Sometimes, it is easy to recognise a good idea. Oral rehydration solution, a simple sugar and salt formula, costs about 10 cents per packet. Since its development in the 1970s, it has saved millions of people, mainly in the developing world, from dying of diarrhoea. It could well have saved those in Zimbabwe who, in the past few weeks, are reported to have died from dehydration following cholera.
Western healthcare, meanwhile, is expensive, and our contribution to humanitarian aid remains inadequate. When we fret about whether a test for genetic biomarkers will help us to avoid assault by nefarious disease, we seem to be missing the point. We could be concentrating our efforts on saving other people’s lives with simple remedies instead of worrying about how complicated tests could buy us a few more years.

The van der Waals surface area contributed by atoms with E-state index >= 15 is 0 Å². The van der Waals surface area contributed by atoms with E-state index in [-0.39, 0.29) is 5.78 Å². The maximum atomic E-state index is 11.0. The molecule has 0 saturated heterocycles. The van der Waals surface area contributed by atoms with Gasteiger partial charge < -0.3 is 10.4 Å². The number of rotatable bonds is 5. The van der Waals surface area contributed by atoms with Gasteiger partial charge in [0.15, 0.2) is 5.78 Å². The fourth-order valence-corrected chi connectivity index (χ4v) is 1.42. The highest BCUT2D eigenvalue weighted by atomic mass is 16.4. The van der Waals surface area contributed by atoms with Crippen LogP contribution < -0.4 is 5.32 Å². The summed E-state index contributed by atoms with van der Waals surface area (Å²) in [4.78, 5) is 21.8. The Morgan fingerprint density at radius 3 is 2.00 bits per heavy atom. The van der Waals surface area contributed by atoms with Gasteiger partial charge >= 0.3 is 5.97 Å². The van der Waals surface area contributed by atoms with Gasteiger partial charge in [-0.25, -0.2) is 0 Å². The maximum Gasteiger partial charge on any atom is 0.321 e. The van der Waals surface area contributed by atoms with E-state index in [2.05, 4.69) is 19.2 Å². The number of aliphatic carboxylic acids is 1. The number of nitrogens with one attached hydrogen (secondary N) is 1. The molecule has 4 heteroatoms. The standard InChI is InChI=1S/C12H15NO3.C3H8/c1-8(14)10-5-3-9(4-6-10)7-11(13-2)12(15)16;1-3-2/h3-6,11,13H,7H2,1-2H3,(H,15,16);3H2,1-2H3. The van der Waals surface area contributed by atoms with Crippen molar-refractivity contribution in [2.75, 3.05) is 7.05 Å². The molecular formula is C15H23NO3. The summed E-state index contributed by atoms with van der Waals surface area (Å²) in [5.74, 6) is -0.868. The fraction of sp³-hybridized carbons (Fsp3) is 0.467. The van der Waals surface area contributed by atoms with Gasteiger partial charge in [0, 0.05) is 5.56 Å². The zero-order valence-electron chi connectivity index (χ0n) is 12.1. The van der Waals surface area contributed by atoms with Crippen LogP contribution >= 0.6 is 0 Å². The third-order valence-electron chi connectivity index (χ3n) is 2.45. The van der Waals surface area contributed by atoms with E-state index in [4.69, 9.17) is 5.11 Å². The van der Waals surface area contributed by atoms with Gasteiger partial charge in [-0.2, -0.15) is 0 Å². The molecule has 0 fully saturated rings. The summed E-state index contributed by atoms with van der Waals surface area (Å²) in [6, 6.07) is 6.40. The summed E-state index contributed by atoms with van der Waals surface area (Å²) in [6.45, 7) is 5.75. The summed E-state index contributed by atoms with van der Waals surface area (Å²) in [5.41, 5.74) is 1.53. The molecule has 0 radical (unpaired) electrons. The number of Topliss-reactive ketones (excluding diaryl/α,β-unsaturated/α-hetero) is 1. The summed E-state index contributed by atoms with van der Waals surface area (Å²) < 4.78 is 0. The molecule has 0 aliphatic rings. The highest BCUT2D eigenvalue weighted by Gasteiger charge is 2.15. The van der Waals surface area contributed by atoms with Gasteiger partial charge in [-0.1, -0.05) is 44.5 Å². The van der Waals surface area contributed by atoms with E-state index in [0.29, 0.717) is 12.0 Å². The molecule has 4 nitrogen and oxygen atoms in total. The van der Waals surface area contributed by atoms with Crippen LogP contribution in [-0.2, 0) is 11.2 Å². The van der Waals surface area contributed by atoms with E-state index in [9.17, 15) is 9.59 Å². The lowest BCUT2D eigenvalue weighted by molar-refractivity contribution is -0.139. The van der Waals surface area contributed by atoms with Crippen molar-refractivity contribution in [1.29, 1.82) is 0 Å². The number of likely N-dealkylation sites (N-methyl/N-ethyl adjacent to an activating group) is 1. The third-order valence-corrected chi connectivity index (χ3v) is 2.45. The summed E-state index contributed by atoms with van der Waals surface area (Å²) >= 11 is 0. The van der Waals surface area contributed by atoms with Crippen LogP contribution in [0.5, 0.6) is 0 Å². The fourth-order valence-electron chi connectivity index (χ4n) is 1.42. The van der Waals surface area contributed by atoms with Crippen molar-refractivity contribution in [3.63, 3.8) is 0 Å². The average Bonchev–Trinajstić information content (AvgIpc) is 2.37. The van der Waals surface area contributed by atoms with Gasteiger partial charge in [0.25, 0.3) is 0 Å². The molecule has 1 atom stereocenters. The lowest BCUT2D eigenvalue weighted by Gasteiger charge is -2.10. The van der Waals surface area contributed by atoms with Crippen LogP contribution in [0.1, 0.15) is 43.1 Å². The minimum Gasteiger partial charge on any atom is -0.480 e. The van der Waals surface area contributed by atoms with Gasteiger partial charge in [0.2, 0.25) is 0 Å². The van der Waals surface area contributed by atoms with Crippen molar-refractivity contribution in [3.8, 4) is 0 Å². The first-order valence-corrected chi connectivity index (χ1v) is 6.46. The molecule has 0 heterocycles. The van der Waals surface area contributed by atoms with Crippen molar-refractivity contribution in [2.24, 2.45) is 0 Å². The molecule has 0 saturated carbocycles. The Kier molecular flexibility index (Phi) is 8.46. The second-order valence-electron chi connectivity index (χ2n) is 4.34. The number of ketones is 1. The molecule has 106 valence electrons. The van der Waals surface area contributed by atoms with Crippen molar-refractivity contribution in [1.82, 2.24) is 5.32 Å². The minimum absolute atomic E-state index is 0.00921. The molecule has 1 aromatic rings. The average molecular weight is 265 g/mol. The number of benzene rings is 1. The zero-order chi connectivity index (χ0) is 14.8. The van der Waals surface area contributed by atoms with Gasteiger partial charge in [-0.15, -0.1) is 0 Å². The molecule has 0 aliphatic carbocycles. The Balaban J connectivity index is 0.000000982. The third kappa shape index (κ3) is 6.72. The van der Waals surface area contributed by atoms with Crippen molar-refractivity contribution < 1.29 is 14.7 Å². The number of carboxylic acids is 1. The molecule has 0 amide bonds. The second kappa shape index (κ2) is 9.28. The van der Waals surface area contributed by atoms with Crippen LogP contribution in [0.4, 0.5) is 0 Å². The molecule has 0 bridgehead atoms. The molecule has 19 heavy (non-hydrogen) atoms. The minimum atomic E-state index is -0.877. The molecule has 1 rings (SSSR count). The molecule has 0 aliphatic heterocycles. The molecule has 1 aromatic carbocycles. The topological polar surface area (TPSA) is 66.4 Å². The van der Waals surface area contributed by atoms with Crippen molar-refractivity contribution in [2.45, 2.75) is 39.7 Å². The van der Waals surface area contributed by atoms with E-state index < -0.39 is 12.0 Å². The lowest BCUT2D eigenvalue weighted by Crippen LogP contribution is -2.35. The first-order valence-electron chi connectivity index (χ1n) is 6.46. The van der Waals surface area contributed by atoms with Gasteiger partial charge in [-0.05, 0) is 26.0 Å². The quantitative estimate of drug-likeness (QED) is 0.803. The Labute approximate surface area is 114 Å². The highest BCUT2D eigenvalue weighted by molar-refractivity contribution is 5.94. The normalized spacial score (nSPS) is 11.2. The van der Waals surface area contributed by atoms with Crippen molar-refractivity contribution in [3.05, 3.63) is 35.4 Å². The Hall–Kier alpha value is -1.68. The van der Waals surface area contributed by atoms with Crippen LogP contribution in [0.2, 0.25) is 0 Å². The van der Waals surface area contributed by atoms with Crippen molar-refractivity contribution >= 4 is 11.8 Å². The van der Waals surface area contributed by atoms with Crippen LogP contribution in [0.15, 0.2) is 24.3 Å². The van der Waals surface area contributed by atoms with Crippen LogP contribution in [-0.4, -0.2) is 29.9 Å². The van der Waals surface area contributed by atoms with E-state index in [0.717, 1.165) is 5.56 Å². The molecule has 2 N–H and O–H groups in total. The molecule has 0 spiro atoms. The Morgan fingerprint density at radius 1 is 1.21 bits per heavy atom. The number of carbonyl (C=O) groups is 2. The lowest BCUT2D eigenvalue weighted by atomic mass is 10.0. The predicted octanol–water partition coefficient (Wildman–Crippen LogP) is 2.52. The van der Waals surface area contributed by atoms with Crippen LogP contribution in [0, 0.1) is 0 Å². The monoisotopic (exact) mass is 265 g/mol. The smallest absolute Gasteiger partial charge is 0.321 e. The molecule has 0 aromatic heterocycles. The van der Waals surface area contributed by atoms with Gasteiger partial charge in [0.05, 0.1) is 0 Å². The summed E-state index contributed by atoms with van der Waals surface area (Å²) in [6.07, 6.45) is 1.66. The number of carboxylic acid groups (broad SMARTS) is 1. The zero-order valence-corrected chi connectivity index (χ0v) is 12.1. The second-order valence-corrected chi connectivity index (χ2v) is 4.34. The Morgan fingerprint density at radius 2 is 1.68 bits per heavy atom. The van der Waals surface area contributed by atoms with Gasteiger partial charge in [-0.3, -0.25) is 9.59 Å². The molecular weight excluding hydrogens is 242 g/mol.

Indeed, the more advanced the medicine, the more equivocal the benefits. A thought provoking piece in the British Medical Journal last year questioned whether the rise in statin prescriptions for elderly people might decrease the number of sudden deaths due to heart disease, only to increase the incidence of cancer.
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